Coordinate Tranforms using TF

In this exercise, we will explore the terminal and C++ commands used with TF, the transform library.

Motivation

It’s hard to imagine a useful, physical “robot” that doesn’t move itself or watch something else move. A useful application in ROS will inevitably have some component that needs to monitor the position of a part, robot link, or tool. In ROS, the “eco-system” and library that facilitates this is called TF. TF is a fundamental tool that allows for the lookup the transformation between any connected frames, even back through time. It allows you to ask questions like: “What was the transform between A and B 10 seconds ago.” That’s useful stuff.

Reference Example

ROS TF2 Listener Tutorial

Further Information and Resources

Scan-N-Plan Application: Problem Statement

The part pose information returned by our (simulated) camera is given in the optical reference frame of the camera itself. For the robot to do something with this data, we need to transform the data into the robot’s reference frame.

Specifically, edit the service callback inside the vision_node to transform the last known part pose from camera_frame to the service call’s base_frame request field.

Scan-N-Plan Application: Guidance

  1. Specify tf2_ros and tf2_geometry_msgs as dependencies of your core package.

    • Edit package.xml (+2 lines) and CMakeLists.txt (+4 lines) as in previous exercises
  2. Add tf2_ros::Buffer and tf2_ros::TransformListener objects to the vision node (as class members variables).

    #include <tf2/buffer.h>
    #include <tf2/transform_listener.h>
    ...
    tf2_ros::Buffer buffer_;
    tf2_ros::TransformListener listener_;
    
  3. The transform listener must be constructed using the buffer. Initialize it in the class constructor:

    class Localizer
    {
    public:
      Localizer(ros::NodeHandle& nh) : listener_(buffer_)
    
  4. Add code to the existing localizePart method to convert the reported target pose from its reference frame (“camera_frame”) to the service-request frame:

    1. Remove the placeholder line from a previous exercise that sets the resulting pose equal to the pose from the last message

      - res.pose = p->pose.pose;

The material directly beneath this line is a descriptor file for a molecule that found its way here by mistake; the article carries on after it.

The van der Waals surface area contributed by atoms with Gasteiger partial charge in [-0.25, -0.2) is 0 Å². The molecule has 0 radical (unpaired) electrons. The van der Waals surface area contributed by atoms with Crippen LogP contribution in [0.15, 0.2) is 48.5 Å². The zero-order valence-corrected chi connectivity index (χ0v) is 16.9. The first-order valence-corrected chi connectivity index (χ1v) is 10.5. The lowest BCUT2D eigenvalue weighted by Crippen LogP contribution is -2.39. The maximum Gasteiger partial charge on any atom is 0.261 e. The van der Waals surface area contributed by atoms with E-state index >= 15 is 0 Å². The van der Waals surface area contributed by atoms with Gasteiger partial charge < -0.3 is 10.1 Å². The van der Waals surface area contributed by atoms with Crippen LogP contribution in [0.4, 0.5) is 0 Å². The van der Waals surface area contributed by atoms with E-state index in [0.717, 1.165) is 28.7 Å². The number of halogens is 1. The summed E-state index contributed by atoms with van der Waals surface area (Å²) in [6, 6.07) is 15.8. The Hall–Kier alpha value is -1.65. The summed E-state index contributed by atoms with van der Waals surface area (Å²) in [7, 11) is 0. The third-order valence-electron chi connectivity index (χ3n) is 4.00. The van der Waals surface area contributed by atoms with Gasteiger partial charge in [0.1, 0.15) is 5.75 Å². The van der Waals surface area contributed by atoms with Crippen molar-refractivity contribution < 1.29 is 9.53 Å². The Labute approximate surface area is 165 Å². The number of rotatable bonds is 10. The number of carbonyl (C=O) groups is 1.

2. To perform a coordinate transformation, we will use a stamped pose object which bundles a 3D pose with metadata about what coordinate system the pose is in, which is known as a header. These pieces of data both come from the message received by the marker publisher:

      geometry_msgs::PoseStamped target_pose_from_cam;
      target_pose_from_cam.header = p->header;
      target_pose_from_cam.pose = p->pose.pose;
      
    3. Use the buffer object to transform this PoseStamped object to another coordinate frame, specified by the frame in the service request:

      geometry_msgs::PoseStamped target_pose_from_req = buffer_.transform(
          target_pose_from_cam, req.base_frame);
      
    • Note: The buffer looks up the transformation between the camera frame and the base frame at the specific time when the message was first generated, which is also recorded in the header of the message.
    • There are many other Stamped versions messages besides PoseStamped. Most of them can also be transformed to different coordinate system using the same method.
    1. Return the transformed pose in the service response.

      res.pose = target_pose_from_req.pose;
      
  5. Run the nodes to test the transforms:

    catkin build
    roslaunch myworkcell_support urdf.launch
    roslaunch myworkcell_support workcell.launch
    
  6. Change the “base_frame” parameter in workcell.launch (e.g. to “table”), relaunch the workcell.launch file, and note the different pose result. Change the “base_frame” parameter back to “world” when you’re done.